This whole thing was flipped on its head with the deployment of WannaCry. WannaCry was, a ransomware, the most devastating piece of malware ever deployed. WannaCry was such a huge surprise to security professionals because the vulnerability it took advantage of was patched by Microsoft.

WannaCry worked by encrypting data and locking it away from the user. The hacker then forces the owner of the computer to pay (in Bitcoin) to get access to those files. This signaled a hard turn in the cybersecurity industry. If hackers are going to be able to deploy threats like this (or worse), it is crucial that the strategies used to ward people, resources, and data from this type of cybercrime are effective and understood. Security professionals now have developed what is called Endpoint Threat Detection and Response (EDR) services to proactively monitor systems to ensure they are not lousy with malicious code. Today, EDR solutions are the cutting-edge tool used by professionals keeping malware and other threats off of your network.

So Where Are We Now?

The combination of vigilance and automation are giving cybercriminals a run for their money. Unfortunately, that’s exactly what the hackers are after; and, they aren’t doing poorly. Hackers siphon at least $1.5 trillion in profits each year off the world economy. In fact, some analysts have predicted that damages from cybercrime will reach $6 trillion by 2021. Now cybersecurity is a $200 billion a year industry. Even so, security breaches are up by 67 percent over the past five years. 

Today the biggest threat comes from phishing attacks. A phishing attack is a social engineering strategy designed to gain access to a secure computing system by tricking end users into providing access. The main problem with phishing, apart from the millions of messages hitting email and social media inboxes every day, is that most people that have been successfully phished have no idea until something dramatic happens. Phishing results in billions of records being compromised every year. 

If you would like to know more about cybersecurity, or if you are just interested in keeping your business’ data and network safe, call Computerware today at (703) 821-8200.

Microsoft is Releasing Out-of-Band Security Update...
Three Tricks to Spot Phishing Attempts


No comments made yet. Be the first to submit a comment
Already Registered? Login Here
Sunday, July 12, 2020

Captcha Image

By accepting you will be accessing a service provided by a third-party external to https://www.cwit.com/

Mobile? Grab this Article!

QR-Code dieser Seite

Tag Cloud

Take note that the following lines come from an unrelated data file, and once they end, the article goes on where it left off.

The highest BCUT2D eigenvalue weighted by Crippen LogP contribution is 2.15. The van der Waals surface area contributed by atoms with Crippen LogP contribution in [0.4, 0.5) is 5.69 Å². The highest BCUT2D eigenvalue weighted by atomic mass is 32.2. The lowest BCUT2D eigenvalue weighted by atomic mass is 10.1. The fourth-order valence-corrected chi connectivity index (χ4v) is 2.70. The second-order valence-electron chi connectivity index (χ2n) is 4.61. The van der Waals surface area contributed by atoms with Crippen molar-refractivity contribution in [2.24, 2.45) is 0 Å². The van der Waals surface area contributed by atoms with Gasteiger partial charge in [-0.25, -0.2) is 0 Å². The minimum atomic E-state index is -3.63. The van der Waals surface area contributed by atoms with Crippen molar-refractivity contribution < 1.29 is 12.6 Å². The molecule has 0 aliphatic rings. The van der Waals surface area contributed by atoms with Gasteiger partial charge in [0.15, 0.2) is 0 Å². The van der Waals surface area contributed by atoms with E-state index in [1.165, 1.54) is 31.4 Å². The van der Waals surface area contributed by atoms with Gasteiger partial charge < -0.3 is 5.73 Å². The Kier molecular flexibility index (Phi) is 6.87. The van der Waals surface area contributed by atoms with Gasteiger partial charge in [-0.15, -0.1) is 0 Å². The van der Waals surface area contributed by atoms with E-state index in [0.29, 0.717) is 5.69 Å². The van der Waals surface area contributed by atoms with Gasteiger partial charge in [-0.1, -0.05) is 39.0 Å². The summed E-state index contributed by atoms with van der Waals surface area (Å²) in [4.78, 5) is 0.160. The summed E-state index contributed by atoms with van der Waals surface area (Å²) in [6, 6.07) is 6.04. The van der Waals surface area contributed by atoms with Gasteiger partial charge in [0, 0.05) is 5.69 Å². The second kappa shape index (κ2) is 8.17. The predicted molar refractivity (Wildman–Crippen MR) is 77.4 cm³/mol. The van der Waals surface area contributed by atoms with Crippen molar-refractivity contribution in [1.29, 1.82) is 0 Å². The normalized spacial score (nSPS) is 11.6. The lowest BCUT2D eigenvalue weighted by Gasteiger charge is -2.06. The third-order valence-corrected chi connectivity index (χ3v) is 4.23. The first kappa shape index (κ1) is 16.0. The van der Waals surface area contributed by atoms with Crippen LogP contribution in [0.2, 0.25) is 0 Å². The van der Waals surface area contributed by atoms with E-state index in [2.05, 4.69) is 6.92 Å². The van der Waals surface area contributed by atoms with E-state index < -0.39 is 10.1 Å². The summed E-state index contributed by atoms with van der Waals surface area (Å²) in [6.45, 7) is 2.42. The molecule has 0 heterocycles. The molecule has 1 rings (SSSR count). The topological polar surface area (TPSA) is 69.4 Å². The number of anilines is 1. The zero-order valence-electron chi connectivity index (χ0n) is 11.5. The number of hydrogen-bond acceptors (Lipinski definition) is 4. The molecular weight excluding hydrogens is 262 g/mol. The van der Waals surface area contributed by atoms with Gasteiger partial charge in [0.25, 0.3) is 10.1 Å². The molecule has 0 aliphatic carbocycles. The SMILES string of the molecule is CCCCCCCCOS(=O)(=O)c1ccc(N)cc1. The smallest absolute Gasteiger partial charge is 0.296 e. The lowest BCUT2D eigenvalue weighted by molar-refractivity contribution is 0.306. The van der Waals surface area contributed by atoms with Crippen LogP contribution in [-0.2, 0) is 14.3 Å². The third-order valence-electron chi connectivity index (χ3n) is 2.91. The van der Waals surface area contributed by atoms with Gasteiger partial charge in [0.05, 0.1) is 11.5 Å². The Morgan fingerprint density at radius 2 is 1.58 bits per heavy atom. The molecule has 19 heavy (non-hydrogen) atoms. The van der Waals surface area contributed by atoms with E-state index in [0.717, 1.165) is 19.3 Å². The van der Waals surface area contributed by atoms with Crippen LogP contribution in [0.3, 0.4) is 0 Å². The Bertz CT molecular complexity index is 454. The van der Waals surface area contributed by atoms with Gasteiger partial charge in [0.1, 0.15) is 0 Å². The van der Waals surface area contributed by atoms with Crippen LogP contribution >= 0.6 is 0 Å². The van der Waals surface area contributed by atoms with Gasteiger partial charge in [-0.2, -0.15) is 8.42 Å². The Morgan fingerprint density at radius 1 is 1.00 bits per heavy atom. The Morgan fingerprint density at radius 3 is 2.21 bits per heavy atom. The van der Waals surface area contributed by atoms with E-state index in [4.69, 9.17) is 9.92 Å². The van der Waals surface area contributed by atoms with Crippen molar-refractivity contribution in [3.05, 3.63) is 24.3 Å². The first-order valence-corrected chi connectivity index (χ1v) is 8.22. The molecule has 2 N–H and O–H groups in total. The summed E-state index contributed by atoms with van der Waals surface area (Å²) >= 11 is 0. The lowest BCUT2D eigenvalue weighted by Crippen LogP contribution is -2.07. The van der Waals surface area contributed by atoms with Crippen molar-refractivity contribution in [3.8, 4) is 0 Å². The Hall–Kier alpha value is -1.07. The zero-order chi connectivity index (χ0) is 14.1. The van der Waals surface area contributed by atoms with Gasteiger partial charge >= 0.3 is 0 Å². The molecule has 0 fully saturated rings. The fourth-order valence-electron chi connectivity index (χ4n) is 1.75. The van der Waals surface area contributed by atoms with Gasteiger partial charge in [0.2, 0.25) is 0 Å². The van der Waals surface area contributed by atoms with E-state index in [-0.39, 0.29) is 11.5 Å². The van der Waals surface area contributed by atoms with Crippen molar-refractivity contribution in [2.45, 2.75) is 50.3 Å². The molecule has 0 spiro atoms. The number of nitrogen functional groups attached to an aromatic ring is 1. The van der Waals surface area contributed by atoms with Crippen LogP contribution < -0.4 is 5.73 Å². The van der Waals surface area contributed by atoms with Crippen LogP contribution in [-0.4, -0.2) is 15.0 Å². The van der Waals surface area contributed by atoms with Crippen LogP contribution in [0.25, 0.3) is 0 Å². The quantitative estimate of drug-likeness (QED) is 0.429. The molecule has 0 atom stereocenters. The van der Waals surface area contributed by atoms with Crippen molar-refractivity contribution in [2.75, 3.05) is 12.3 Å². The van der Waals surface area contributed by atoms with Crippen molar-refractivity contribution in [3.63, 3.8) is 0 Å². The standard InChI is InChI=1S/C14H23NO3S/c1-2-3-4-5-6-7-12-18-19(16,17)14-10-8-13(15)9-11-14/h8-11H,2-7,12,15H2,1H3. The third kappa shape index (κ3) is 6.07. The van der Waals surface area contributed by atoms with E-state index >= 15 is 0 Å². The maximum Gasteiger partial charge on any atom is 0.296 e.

Security Tip of the Week Technology Best Practices Business Computing Privacy Internet Cloud Software Data Hackers Business Management Hardware Microsoft Workplace Tips Network Security Backup Hosted Solutions Managed Service Provider Business Productivity Productivity Email Malware IT Services Saving Money Efficiency Google Computer User Tips Small Business Innovation Collaboration VoIP IT Support IT Support Quick Tips Data Backup Smartphones Mobile Devices communications Network Business Continuity Microsoft Office Gadgets Android Data Recovery Social Media Disaster Recovery Cybersecurity Upgrade Communication Mobile Office Server Smartphone Phishing Virtualization Mobile Device Management Miscellaneous Ransomware Vendor Management Holiday Operating System Tech Term Managed IT Services Outsourced IT Windows 10 Windows Passwords Apps Users Unified Threat Management Remote Monitoring Internet of Things Mobile Device Facebook BDR Automation BYOD Remote Computing Mobile Computing Apple Data Management Analytics Managed IT services WiFi Windows 10 Artificial Intelligence Cloud Computing The Internet of Things Training Marketing History Browser Save Money Firewall App Big data Business Technology Spam Help Desk Encryption Alert Information Technology Health Bandwidth IT Consultant Office 365 Office Two-factor Authentication Access Control Gmail Maintenance Government Printer Windows 7 Content Filtering Cybercrime Going Green Managed IT Hard Drives Bring Your Own Device Antivirus Budget Tech Support Recovery Virus Managed Service Employer-Employee Relationship Lithium-ion Battery Retail Best Practice Cost Management Hiring/Firing Information Saving Time Wireless Technology Computers Windows 8 Healthcare Outlook VPN Search Humor Update iPhone Data Security It Management Computing Blockchain Data Loss Money IBM Phone System Hacking Document Management Augmented Reality Project Management Travel Remote Work Customer Service Education Networking Covid-19 Hard Drive Wireless Regulations Avoiding Downtime Applications Risk Management Mobility Storage Website SaaS Conferencing Save Time Patch Management Downtime Value Vendor Law Enforcement Password Customer Relationship Management Solid State Drive Data Breach Current Events Hacker Compliance PowerPoint Computer Repair Running Cable Data storage Proactive IT Flexibility Administration Twitter Intranet Voice over Internet Protocol File Sharing Legal Google Maps DDoS Paperless Office Social Engineering Sports Net Neutrality Business Intelligence Disaster Word Digital Payment Hosted Solution End of Support Meetings Excel Router Robot Cooperation Scam Monitoring Private Cloud Securty Cortana Comparison Tablet Wi-Fi Telephony Company Culture Management Machine Learning Social Networking Black Market Digital Telephone Systems Cryptocurrency Vulnerabilities Websites User Laptop Virtual Desktop Business Growth Fax Server Software as a Service Social Uninterrupted Power Supply Streaming Media Office Tips Documents Vulnerability Teamwork Heating/Cooling Entertainment Managed Services Provider Inbound Marketing Distribution Politics Virtual Reality YouTube Bitcoin Emails Unified Communications Settings Data Protection Automobile How To Employee/Employer Relationship Pain Points Chrome Managed Services Chromebook Cost Downloads Managed IT Service Computing Infrastructure Hack How To Smart Devices eWaste IT service Computer Accessories Download Redundancy Processor Trending Microchip Taxes Bluetooth Co-managed IT Gaming Console Evernote User Error Processors Mouse Multi-factor Authentication Virtual Assistant USB Telephone Solutions Distributed Denial of Service Professional Services Webcam Presentation Programming Text Messaging Statistics Memory Start Menu Tech Terms Network Congestion Public Cloud Licensing Google Docs Integration Experience Mobile Technology Lifestyle Specifications Safety Cleaning Identity Theft Monitors Notifications CCTV Smart Phones Advertising Flash Digital Signature Unified Threat Management Backup and Disaster Recovery Analytic Proxy Server Azure Memes CIO Google Drive Windows Server 2008 Best Practives Recycling Username Modem Strategy Managing IT Services Windows XP Screen Reader Product Reviews Customer Resource management Electronic Medical Records Transportation Reliable Computing Staffing Google Wallet Spyware Mobile Payment Gamification Term Business Metrics Computer Malfunction Smart Tech Recording Optimization Leadership Telework Society Electricity Printing Microserver Piracy Upload Read Directions Display In Internet of Things Adminstration Pirating Information Surveillance Displays Remote Workers Fiber-Optic Database Dark Web Free Resource IT Micrsooft PDF HTML SSID Virtual Private Network Best Available Keyboard Telephone System Health IT Scalability Drones cache Television Get More Done Device Management Mobile Security Processing Motion Sickness Printer Server Multi-Factor Security Business Managemenet Logistics Virtual Machines Messenger Tracking FinTech WannaCry Turn Key Domains Software License Content Management Trends Wasting Time Development Cyber security Rental Service Data Storage Permissions Language Corporate Profile Public Speaking Fraud Tactics Bookmark Time Management Freedom of Information Trojan Devices Web Server Procurement Organize Shortcut Employer/Employee Relationships Cabling Upselling Assessment SharePoint UTM online Currency Content Google Play Telephone Service Tip of the week Entrepreneur Legislation Error Microsoft 365 Books Workers Music Google Calendar Troubleshooting IT Plan Enterprise Resource Planning Managing Costs Administrator Video Surveillance Video Conferencing switches Writing Medical IT Trend Micro Supercomputer Saving ZTime PCI DSS VoIP HIPAA email scam Addiction Browsers Communitications Upgrades Touchscreen News Environment Accountants LinkedIn A.I. Supply Chain Management LiFi Knowledge Competition User Tip Proactive Maintenance Worker Consultation Electronic Payment Security Cameras Threats Webinar Wireless Headphones Skype Reading Samsung Harddrive Technology Tips Business Owner Migration Archive Connected Devices Navigation Virtual Machine Debate Internet Service Provider Fleet Tracking eCommerce Employer Employee Relationship Regulations Compliance Work/Life Balance Audit IP Address Network Management Data Analysis Employees G Suite GPS IT Assessment Deep Learning Fake News Equifax Hacks Physical Security External Harddrive Remote Working Visible Light Communication Application Point of Contact SQL Server Data Warehousing Human Resources Device security MSP GDPR Managing Risk Emergency Hard Drive Disposal Nanotechnology Social Network Relocation Tablets Access Desktop Finance Tech Hypervisor Banking Botnet IT consulting Startup Asset Tracking Holidays Thin CLient Financial Data Computer Care Business Cards Service Level Agreement Fileless Malware Hybrid Cloud Sync 3D Ebay Electronic Health Records Microsoft Excel Managing Stress Personal Information Regulation CrashOverride Financial Capital Printers 3D Printing Productuvuty